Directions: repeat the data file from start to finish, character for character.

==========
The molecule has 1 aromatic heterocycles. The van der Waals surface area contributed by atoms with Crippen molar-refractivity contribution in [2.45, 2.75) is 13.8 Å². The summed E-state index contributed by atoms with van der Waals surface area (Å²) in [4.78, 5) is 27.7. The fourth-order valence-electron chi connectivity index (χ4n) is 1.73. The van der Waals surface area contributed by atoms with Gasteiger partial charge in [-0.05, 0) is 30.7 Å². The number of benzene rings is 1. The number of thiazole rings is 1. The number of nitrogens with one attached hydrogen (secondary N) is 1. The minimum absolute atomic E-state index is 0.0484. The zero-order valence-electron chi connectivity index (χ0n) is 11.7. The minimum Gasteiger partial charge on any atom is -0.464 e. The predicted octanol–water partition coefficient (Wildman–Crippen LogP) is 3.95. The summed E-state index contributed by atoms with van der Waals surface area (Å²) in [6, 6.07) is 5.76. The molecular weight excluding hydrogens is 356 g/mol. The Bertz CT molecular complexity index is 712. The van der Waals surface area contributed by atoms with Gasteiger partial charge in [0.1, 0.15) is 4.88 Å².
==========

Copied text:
The molecule has 1 aromatic heterocycles. The van der Waals surface area contributed by atoms with Crippen molar-refractivity contribution in [2.45, 2.75) is 13.8 Å². The summed E-state index contributed by atoms with van der Waals surface area (Å²) in [4.78, 5) is 27.7. The fourth-order valence-electron chi connectivity index (χ4n) is 1.73. The van der Waals surface area contributed by atoms with Gasteiger partial charge in [-0.05, 0) is 30.7 Å². The number of benzene rings is 1. The number of thiazole rings is 1. The number of nitrogens with one attached hydrogen (secondary N) is 1. The minimum absolute atomic E-state index is 0.0484. The zero-order valence-electron chi connectivity index (χ0n) is 11.7. The minimum Gasteiger partial charge on any atom is -0.464 e. The predicted octanol–water partition coefficient (Wildman–Crippen LogP) is 3.95. The summed E-state index contributed by atoms with van der Waals surface area (Å²) in [6, 6.07) is 5.76. The molecular weight excluding hydrogens is 356 g/mol. The Bertz CT molecular complexity index is 712. The van der Waals surface area contributed by atoms with Gasteiger partial charge in [0.1, 0.15) is 4.88 Å².